"When you're talking about a huge funding behemoth coming in and shaking things up, everyone's going to wonder how things are going to change," says Nicole Hood, director of the Black History Museum and Cultural Center of Virginia. "It's hard to know how possibly a smaller organization [is] going to be assured that they continue to have access to funding."
Or, put less charitably by an attendant of the July meeting who asked to remain anonymous, "There's hidden humor in the idea of calling something the 'cultural trust' if it involves the Performing Arts Foundation."
Indeed, the foundation has frittered away considerable goodwill in its clashes with Mayor L. Douglas Wilder and repeated failures to meet its own lofty fundraising goals, not to mention charges that the group has mismanaged its finances.
While the foundation ultimately convinced City Council to raise taxes and commit $500,000 a year and $25 million (estimated to cost taxpayers a total of $50 million) to build a performing arts center downtown, its private fundraising efforts have been less than stellar. Some fear that a merger would lead to the foundation cannibalizing the arts community to help pay for reconstruction of the Carpenter Center.
There's the inevitable question of priorities, says Michael Gooding, managing director of the Richmond Triangle Players.
"Who gets to decide who's going to use CenterStage and Landmark?" Gooding asks. "If you contract with some big national touring company and they want to bring in someone for Christmas, are you going to kick 'The Nutcracker,' and ballet out of it? ... Are the locals going to get first crack at good dates?"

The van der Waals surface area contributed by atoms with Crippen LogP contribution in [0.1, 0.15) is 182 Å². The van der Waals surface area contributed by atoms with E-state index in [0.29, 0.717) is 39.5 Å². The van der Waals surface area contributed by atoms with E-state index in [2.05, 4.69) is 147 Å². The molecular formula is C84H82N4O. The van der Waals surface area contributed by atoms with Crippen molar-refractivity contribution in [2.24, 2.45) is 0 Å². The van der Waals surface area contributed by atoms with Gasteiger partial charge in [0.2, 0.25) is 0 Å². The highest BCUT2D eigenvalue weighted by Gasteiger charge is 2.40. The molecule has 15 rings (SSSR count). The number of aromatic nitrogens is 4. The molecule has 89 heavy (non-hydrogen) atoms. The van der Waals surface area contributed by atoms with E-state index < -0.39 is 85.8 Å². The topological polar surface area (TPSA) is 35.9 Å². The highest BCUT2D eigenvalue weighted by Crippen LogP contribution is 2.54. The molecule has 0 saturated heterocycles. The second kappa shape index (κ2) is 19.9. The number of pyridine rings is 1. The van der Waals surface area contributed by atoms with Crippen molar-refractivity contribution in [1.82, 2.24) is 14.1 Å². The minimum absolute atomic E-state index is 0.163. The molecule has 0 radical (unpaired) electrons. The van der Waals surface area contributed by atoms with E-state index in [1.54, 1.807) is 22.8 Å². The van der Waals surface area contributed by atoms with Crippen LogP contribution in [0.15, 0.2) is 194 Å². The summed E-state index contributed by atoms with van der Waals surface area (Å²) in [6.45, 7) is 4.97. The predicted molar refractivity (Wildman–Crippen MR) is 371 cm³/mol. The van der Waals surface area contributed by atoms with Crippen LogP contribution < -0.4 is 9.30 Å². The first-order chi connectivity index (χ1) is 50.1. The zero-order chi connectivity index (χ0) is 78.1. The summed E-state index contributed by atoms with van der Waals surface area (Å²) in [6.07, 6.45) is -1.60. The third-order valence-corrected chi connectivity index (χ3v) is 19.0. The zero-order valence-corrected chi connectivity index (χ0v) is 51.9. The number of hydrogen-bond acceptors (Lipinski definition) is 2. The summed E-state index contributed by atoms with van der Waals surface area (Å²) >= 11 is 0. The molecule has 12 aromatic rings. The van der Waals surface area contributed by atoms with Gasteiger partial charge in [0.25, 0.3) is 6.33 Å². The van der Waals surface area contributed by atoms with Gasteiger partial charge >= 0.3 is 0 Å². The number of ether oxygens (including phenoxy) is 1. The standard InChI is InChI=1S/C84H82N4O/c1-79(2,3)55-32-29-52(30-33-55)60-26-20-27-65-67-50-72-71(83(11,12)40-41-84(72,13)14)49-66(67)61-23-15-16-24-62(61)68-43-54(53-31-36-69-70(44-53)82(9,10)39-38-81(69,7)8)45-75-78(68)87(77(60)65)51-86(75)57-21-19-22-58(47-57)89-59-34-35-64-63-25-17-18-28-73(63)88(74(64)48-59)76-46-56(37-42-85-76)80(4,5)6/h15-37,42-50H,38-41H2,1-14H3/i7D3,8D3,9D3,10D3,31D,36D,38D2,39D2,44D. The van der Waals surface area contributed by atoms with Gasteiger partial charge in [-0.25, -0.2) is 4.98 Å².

If all the money flowed through the foundation, it's unclear how the funding and management of the facility would work.
"They're just dealing with the building. And it's not going to be available to everybody," Gooding says, referring to CenterStage. "The Arts Council does a lot of other things not related to that building."
The Arts Council has its own money problems. It only distributes $400,000 annually in public money, most of which gets sucked up by a core group of founding members, making it difficult for the little guys to get a slice. Its corporate pool of funding hasn't grown as much as some would have hoped over the last decade, either.
So where to go from here?
A draft of a memo dated Aug. 20 from some of the arts leaders discussing a potential merger suggests that a planning group begin to explore "what a new collaborative organization might look like in the future."
The memo also acknowledges "that the absence of a merger between these two organizations may pose continued challenges for everyone involved in the arts/cultural communities." Jerry Samford, a foundation board member, says that instead of deciding what serves the foundation and Arts Council best, "the process should work in the opposite direction that they should look at the community and figure out what kind of an organization would best serve the community." S